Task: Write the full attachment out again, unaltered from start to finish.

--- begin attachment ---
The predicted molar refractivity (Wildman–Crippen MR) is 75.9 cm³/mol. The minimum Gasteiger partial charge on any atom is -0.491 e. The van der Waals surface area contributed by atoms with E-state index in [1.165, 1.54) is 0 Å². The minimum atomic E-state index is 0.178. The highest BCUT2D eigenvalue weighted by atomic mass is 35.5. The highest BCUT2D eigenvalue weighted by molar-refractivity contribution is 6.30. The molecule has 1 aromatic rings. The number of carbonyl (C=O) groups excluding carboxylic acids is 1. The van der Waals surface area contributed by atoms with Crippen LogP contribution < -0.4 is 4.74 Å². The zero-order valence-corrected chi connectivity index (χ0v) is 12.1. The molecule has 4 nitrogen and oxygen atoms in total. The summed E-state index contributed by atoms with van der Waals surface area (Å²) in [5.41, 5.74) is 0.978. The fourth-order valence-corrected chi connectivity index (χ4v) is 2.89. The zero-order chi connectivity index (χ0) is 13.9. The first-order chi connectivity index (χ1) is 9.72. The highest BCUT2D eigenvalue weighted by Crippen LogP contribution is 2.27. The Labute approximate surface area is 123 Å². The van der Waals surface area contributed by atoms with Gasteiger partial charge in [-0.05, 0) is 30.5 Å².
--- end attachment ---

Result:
The predicted molar refractivity (Wildman–Crippen MR) is 75.9 cm³/mol. The minimum Gasteiger partial charge on any atom is -0.491 e. The van der Waals surface area contributed by atoms with E-state index in [1.165, 1.54) is 0 Å². The minimum atomic E-state index is 0.178. The highest BCUT2D eigenvalue weighted by atomic mass is 35.5. The highest BCUT2D eigenvalue weighted by molar-refractivity contribution is 6.30. The molecule has 1 aromatic rings. The number of carbonyl (C=O) groups excluding carboxylic acids is 1. The van der Waals surface area contributed by atoms with Crippen LogP contribution < -0.4 is 4.74 Å². The zero-order valence-corrected chi connectivity index (χ0v) is 12.1. The molecule has 4 nitrogen and oxygen atoms in total. The summed E-state index contributed by atoms with van der Waals surface area (Å²) in [5.41, 5.74) is 0.978. The fourth-order valence-corrected chi connectivity index (χ4v) is 2.89. The zero-order chi connectivity index (χ0) is 13.9. The first-order chi connectivity index (χ1) is 9.72. The highest BCUT2D eigenvalue weighted by Crippen LogP contribution is 2.27. The Labute approximate surface area is 123 Å². The van der Waals surface area contributed by atoms with Gasteiger partial charge in [-0.05, 0) is 30.5 Å².